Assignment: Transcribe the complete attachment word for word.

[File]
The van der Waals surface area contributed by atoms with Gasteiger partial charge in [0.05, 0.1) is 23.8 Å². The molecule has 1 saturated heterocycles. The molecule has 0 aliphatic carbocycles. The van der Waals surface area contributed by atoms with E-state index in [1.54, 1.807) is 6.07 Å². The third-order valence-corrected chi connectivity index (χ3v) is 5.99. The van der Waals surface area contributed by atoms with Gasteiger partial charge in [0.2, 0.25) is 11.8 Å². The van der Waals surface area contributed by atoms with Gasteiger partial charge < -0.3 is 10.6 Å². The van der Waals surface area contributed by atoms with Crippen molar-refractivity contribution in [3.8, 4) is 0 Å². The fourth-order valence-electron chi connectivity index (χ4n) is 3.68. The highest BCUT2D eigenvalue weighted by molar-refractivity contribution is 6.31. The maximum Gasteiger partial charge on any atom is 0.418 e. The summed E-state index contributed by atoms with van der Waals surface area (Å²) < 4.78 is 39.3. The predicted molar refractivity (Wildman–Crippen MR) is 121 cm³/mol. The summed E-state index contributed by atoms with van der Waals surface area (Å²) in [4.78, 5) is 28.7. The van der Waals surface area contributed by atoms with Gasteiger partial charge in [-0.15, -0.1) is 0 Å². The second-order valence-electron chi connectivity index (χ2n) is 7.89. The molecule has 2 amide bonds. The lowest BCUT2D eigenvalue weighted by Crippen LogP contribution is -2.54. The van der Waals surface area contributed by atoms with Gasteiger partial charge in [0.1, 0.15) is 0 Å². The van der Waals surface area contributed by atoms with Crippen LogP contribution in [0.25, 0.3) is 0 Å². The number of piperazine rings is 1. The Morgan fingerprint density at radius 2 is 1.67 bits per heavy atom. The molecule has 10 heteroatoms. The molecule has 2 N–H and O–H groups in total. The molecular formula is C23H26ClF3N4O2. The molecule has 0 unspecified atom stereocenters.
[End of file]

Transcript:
The van der Waals surface area contributed by atoms with Gasteiger partial charge in [0.05, 0.1) is 23.8 Å². The molecule has 1 saturated heterocycles. The molecule has 0 aliphatic carbocycles. The van der Waals surface area contributed by atoms with E-state index in [1.54, 1.807) is 6.07 Å². The third-order valence-corrected chi connectivity index (χ3v) is 5.99. The van der Waals surface area contributed by atoms with Gasteiger partial charge in [0.2, 0.25) is 11.8 Å². The van der Waals surface area contributed by atoms with Gasteiger partial charge < -0.3 is 10.6 Å². The van der Waals surface area contributed by atoms with Crippen molar-refractivity contribution in [3.8, 4) is 0 Å². The fourth-order valence-electron chi connectivity index (χ4n) is 3.68. The highest BCUT2D eigenvalue weighted by molar-refractivity contribution is 6.31. The maximum Gasteiger partial charge on any atom is 0.418 e. The summed E-state index contributed by atoms with van der Waals surface area (Å²) < 4.78 is 39.3. The predicted molar refractivity (Wildman–Crippen MR) is 121 cm³/mol. The summed E-state index contributed by atoms with van der Waals surface area (Å²) in [4.78, 5) is 28.7. The van der Waals surface area contributed by atoms with Gasteiger partial charge in [-0.15, -0.1) is 0 Å². The second-order valence-electron chi connectivity index (χ2n) is 7.89. The molecule has 2 amide bonds. The lowest BCUT2D eigenvalue weighted by Crippen LogP contribution is -2.54. The van der Waals surface area contributed by atoms with Gasteiger partial charge in [0.1, 0.15) is 0 Å². The van der Waals surface area contributed by atoms with Crippen LogP contribution in [0.25, 0.3) is 0 Å². The number of piperazine rings is 1. The Morgan fingerprint density at radius 2 is 1.67 bits per heavy atom. The molecule has 10 heteroatoms. The molecule has 2 N–H and O–H groups in total. The molecular formula is C23H26ClF3N4O2. The molecule has 0 unspecified atom stereocenters.